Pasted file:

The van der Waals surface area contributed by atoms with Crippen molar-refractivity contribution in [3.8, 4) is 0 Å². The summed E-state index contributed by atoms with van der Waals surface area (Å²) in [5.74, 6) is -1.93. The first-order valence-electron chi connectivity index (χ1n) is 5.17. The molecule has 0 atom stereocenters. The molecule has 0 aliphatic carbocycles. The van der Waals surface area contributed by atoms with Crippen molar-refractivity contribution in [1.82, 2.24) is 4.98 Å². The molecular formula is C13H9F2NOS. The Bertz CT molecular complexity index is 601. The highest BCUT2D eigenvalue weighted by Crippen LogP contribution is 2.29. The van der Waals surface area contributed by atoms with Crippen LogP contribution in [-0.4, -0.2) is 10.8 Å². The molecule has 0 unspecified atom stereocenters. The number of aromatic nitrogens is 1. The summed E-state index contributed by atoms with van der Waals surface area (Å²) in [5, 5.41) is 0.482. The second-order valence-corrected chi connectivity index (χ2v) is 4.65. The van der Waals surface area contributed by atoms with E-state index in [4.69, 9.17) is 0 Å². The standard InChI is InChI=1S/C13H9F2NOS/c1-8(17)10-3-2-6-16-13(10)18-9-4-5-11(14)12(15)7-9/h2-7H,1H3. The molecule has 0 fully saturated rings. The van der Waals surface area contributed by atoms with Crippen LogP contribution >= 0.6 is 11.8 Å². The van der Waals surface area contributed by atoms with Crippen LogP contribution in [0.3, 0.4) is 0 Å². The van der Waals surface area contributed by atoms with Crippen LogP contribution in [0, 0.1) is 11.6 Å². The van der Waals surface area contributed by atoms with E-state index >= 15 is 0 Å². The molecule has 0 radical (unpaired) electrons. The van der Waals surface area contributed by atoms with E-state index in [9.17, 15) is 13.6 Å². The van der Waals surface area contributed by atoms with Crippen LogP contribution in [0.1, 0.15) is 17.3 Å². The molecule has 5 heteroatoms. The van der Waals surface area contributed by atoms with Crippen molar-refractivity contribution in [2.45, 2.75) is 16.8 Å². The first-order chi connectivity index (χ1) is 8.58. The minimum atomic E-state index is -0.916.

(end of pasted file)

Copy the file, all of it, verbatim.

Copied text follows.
The van der Waals surface area contributed by atoms with Crippen molar-refractivity contribution in [3.8, 4) is 0 Å². The summed E-state index contributed by atoms with van der Waals surface area (Å²) in [5.74, 6) is -1.93. The first-order valence-electron chi connectivity index (χ1n) is 5.17. The molecule has 0 atom stereocenters. The molecule has 0 aliphatic carbocycles. The van der Waals surface area contributed by atoms with Crippen molar-refractivity contribution in [1.82, 2.24) is 4.98 Å². The molecular formula is C13H9F2NOS. The Bertz CT molecular complexity index is 601. The highest BCUT2D eigenvalue weighted by Crippen LogP contribution is 2.29. The van der Waals surface area contributed by atoms with Crippen LogP contribution in [-0.4, -0.2) is 10.8 Å². The molecule has 0 unspecified atom stereocenters. The number of aromatic nitrogens is 1. The summed E-state index contributed by atoms with van der Waals surface area (Å²) in [5, 5.41) is 0.482. The second-order valence-corrected chi connectivity index (χ2v) is 4.65. The van der Waals surface area contributed by atoms with E-state index in [4.69, 9.17) is 0 Å². The standard InChI is InChI=1S/C13H9F2NOS/c1-8(17)10-3-2-6-16-13(10)18-9-4-5-11(14)12(15)7-9/h2-7H,1H3. The molecule has 0 fully saturated rings. The van der Waals surface area contributed by atoms with Crippen LogP contribution >= 0.6 is 11.8 Å². The van der Waals surface area contributed by atoms with Crippen LogP contribution in [0.3, 0.4) is 0 Å². The van der Waals surface area contributed by atoms with Crippen LogP contribution in [0, 0.1) is 11.6 Å². The van der Waals surface area contributed by atoms with E-state index >= 15 is 0 Å². The molecule has 0 radical (unpaired) electrons. The van der Waals surface area contributed by atoms with E-state index in [9.17, 15) is 13.6 Å². The van der Waals surface area contributed by atoms with Crippen LogP contribution in [0.1, 0.15) is 17.3 Å². The molecule has 5 heteroatoms. The van der Waals surface area contributed by atoms with Crippen molar-refractivity contribution in [2.45, 2.75) is 16.8 Å². The first-order chi connectivity index (χ1) is 8.58. The minimum atomic E-state index is -0.916.